When anthropologists took a second look at a partial skull of a 100,000-year-old human unearthed in Northern China, they found something that complicates our understanding of how modern humans came to be.
The specimen's inner ear, a pair of bony mazes embedded in either side of the skull that helps humans keep their balance, appeared to belong to a Neanderthal, a species that lived in Europe from about 200,000 years ago to about 30,000 years ago. But the rest of the skull looked completely different.
Anthropologists say the presence of this distinct ear in another early human suggests a more dynamic, interactive exchange between early human populations than commonly thought.
In a study published this week in the Proceedings of the National Academy of Sciences, the researchers posit that the Chinese inner ear is a result of breeding among different communities of early humans.
The remains belonged to a member of the genus Homo – a group that includes both Neanderthals and modern humans – but the study's authors have not specified the species, except to say that it could not have been a Neanderthal that had somehow wandered into China.
The inner ear was part of a complete temporal bone found in the 1970s in Xujiayao, a village in Shanxi Province, China. This bone displays the entire ear region, the lower side of the braincase, and the jaw joint.
Had this specimen been entirely Neanderthal, the braincase and jaw joint would have been shaped more distinctly like those of Neanderthals found in Europe. So the Xujiayao specimen was something of a pastiche, sharing characteristics of different early human species, say researchers.
"Evolution was very much mosaic. To the extent that this might indicate population contact, it emphasizes that human populations were very dynamic on this landscape," says study coauthor Erik Trinkaus, an anthropology professor at Washington University in St. Louis.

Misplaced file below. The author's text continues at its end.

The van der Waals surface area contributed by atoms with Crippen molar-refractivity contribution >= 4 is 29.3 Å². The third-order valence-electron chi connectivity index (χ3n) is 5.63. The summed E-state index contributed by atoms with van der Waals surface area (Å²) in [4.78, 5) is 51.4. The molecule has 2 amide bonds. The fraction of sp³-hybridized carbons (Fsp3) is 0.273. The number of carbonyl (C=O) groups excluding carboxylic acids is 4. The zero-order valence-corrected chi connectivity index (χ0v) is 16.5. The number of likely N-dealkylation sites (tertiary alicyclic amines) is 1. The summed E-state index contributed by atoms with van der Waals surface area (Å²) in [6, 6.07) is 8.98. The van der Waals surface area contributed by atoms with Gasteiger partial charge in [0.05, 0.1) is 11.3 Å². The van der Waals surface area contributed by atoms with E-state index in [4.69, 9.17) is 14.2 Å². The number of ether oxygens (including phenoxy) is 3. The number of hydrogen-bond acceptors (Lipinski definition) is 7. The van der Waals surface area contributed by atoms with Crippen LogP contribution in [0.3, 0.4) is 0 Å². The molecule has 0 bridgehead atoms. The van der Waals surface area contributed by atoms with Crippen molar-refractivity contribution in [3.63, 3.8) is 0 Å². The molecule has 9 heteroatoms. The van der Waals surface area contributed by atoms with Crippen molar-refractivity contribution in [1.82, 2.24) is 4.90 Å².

This specimen could have been a descendant of both a Neanderthal and a member of another early human species.
"There weren't a lot of people around, they didn't have a lot of mate choice and…you know…whatever," says Dr. Trinkaus. "Populations flux back and forth. They mix, they separate, etcetera."
Trinkaus points out that there was dramatic climate change during the time period when the Neanderthals and the Xujiayao specimen lived. As the ice age deepened, people would have been forced to migrate into smaller areas of land. There they would have mixed with different populations. When the ice melted, humans would spread out again.
The inner ear contains semicircular canals that provide a crucial sense of balance. Without this part of the ear, humans would be unable to stand upright. "They're a core part of our existence," says Trinkaus. In Neanderthals, the shape and proportion of these semicircles are distinct from those of other humans.
Trinkaus and his colleagues explored different possible ways the Neanderthal canals could be related to balance in their paper. They compare other physiological features that could be related to balance between Neanderthals and other humans. But they found no connection.
"For example, Neandertals have low skulls with big faces," says Trinkaus. "Well, earlier humans have even lower skulls with even bigger faces and yet they don't have this configuration." Thus the skull and inner ear characteristics could not have been intrinsically linked in their function.
The researchers didn't want to ruin the whole temporal bone, but they needed to separate the semicircular canal from the rest of the specimen. So Trinkaus' colleagues at the Chinese Academy of Sciences in Beijing used technology. They scanned the bone using a three-dimensional X-ray system. Then they could extract the inner ear from the rest of the bone virtually.
In order to compare ear canals thoroughly, the researchers used the same method on other subjects. They studied the inner ear of other early human fossils in China as well as modern human subjects. Then the data was set against existing Neanderthal literature and published information on early modern humans.
"We tend to draw these very simple diagrams of how human evolution took place and they probably have very little reality," says Trinkaus. With the shifting and intermingling populations, it's "total chaos."
In order to describe human evolution, Trinkaus says, "We need much more complicated, much more sophisticated, and much more multifactorial models."